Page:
Almond and “Raw” Almond Butter Enzymes
In September of 2007 the USDA mandated that almonds grown in California and sold as raw in the USA be sanitized by surface sterilization (pasteurization). (Note that farmers are still allowed to sell unpasteurized almonds directly to customers, but this represents only a small fraction of the yearly harvest.)
The FDA maintains that the “essential characteristics” of the almond are not changed by the surface sterilization of almonds, so these almonds are still allowed to be sold as raw almonds. It is not abundantly clear whether these surface sterilized almonds are really raw almonds or not. Testing is required.
How can you test to see if almonds are still raw? First, by trying to sprout them. If an almond will sprout, then it really is still alive and definitely raw. Second, you can test enzyme levels. If the naturally occurring enzymes of surface sterilized almonds are present in levels seen in unprocessed raw almonds, then you can conclude that the almonds are indeed raw.
How do you test almond butter? This product is made with raw almonds as well, and it is not clear whether almond butter has been heated or not during the processing. Obviously you cannot sprout almond butter. In this case you can test enzyme levels to see if levels are the same as what is seen in whole almonds.
Almonds and almond butter were obtained from various sources. Pasteurized almonds from California and unpasteurized almonds from Spain were tested. Five different almond butters were purchased from an online retailer and tested. The almond butters that were tested are Maranatha Raw, Tree of Life Natural Raw, Tree of Life Organic Raw, Woodstock Raw and Jive Raw Sprouted.
A 5 percent solution of almonds in distilled water was made using a blender. The solution was not strained before doing the testing, so as to not to eliminate enzyme activity associated with the fiber portion of the almonds.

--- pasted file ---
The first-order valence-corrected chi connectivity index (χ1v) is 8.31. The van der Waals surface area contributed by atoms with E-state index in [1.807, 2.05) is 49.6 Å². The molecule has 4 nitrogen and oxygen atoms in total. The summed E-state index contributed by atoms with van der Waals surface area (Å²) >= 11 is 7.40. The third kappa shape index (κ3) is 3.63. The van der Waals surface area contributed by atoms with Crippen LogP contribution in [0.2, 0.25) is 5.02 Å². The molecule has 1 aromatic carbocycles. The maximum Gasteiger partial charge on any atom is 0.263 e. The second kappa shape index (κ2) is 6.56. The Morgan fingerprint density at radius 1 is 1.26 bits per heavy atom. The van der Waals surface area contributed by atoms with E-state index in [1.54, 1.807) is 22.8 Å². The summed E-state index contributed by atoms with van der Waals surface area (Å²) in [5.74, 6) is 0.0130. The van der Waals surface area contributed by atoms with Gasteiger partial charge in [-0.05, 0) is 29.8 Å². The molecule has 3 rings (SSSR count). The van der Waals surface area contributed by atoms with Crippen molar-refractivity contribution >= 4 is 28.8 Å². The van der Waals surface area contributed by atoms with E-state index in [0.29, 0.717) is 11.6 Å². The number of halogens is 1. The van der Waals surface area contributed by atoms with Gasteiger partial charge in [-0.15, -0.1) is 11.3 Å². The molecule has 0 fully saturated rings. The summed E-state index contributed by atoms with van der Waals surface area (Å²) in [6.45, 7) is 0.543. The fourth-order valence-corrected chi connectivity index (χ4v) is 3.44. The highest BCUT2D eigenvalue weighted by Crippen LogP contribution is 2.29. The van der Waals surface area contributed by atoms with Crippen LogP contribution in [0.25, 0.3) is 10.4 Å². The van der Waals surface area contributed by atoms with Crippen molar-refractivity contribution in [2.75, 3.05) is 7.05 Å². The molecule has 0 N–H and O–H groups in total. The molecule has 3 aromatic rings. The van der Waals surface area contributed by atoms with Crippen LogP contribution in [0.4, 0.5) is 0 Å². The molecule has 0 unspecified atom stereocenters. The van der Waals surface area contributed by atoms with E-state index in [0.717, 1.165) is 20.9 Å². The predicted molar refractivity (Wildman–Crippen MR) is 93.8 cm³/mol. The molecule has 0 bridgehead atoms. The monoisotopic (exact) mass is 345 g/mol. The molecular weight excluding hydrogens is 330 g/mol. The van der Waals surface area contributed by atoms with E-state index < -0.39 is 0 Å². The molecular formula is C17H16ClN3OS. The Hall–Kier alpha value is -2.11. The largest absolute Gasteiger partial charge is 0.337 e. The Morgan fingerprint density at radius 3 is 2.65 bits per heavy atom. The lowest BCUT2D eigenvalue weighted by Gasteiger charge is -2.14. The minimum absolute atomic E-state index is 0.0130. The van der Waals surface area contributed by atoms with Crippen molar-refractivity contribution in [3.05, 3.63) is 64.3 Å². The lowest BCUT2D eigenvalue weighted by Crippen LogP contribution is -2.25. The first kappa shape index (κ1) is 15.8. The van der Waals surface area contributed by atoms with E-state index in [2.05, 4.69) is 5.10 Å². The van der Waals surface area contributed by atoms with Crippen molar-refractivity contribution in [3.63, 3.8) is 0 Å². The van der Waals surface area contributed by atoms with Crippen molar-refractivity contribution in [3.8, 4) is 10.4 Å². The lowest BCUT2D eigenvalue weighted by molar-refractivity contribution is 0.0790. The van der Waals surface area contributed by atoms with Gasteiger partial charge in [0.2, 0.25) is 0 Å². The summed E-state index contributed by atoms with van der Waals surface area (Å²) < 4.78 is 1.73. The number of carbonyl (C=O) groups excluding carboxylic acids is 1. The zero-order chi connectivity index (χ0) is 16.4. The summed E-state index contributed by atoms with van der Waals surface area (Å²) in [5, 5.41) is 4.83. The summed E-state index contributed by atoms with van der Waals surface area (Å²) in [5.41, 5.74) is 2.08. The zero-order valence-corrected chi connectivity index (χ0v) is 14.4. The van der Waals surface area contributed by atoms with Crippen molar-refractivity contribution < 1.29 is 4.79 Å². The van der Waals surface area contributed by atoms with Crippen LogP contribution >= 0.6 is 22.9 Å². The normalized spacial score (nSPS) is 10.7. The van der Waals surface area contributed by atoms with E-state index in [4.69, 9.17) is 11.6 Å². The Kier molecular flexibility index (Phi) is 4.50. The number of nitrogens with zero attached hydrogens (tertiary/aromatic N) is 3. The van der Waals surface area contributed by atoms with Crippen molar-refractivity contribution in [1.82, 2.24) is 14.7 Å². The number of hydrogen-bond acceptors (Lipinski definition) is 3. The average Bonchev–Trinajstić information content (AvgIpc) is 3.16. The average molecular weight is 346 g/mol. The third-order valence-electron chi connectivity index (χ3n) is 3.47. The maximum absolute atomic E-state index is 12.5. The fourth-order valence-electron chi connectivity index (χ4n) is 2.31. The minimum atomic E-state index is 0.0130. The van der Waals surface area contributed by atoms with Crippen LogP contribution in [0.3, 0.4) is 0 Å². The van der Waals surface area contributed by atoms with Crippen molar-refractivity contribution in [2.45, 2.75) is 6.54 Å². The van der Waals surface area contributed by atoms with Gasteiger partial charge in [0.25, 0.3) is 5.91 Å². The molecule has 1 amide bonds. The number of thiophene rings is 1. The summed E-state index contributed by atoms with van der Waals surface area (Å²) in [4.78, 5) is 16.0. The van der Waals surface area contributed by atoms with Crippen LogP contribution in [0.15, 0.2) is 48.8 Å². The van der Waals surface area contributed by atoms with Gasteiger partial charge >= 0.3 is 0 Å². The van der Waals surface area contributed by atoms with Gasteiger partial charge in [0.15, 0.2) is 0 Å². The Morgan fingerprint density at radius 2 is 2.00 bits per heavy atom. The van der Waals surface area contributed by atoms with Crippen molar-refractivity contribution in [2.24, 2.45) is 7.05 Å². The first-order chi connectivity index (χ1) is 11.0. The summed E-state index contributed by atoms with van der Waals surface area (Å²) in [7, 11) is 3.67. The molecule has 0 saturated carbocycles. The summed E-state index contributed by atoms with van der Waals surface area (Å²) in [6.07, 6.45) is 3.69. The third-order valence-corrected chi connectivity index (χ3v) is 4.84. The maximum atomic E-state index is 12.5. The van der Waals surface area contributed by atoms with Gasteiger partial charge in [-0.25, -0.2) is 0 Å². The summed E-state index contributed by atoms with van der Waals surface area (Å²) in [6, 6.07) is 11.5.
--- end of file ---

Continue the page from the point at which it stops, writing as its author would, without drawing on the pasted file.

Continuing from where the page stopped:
Enzyme activity was measured for 6 enzymes: acid phosphatase, alpha-mannosidase, N-acetyl beta-D-glucosaminidase, leucine amino peptidase, beta-gluosidase and beta-galactosidase. Activities in units/L were normalized on a scale of 100% by scaling each enzyme to the highest reported activity level (which became 100%). Then the normalized activities for each enzyme were averaged together to give a summary activity score. These graphs for almonds and almond butter are shown on the page.
As see in Figure 1, there is very little difference between the surface sanitized almonds and the unpasteurized almonds from Spain. There was some variation in the exact levels of enzymatic activity between the different sources of almonds, which is to be expected for natural food products. There was less than a 30% variation between the lowest and highest average enzyme activity. There was no consistent pattern between the different almond samples based on their processing. One of the Spanish raw almonds had the lowest average enzyme activity while the other Spanish raw almond sample had the highest average enzyme activity.
For comparison, a sample of pasteurized Silk almond milk was tested, which showed no enzyme activity. This is what would be seen if any of the almonds had truly been heated enough to denature the enzymes in the interior of the almond nut.
In Figure 2 you can see that in general, almond butter in a jar has actually been heated to the point that it cannot be called a raw food product. The average enzyme activity of 4 of the raw almond butters was less than 4% of the amount seen in a composite sample of whole raw almonds.
Only one almond butter was actually a raw food product—the Jive Raw Sprouted Almond Butter is enzymatically active. It has a different taste compared to the other almond butters as well, indicating that it really is different. Generally speaking, “raw” almond butter is not actually a raw food product. It is initially made with raw almonds, but there must be processing steps which include heat to deactivate the enzymes in the almonds, so that the final product is not raw.
Surface sterilization of almonds does not fully pasteurize the almonds. Indeed, the “essential characteristics” of the almond are still intact after this surface treatment. This means that you can buy any almonds from California labeled as “raw almonds” and be assured that you indeed have a raw food product.
On the other hand, “raw” almond butter is not raw. It is made with raw almonds, but they are not “raw” in the jar when the consumer buys them. The only almond butter tested that was raw was the Jive Raw Sprouted Almond Butter. Other than the Jive Raw Sprouted Almond Butter, if you want raw almond butter, you will have to make it yourself.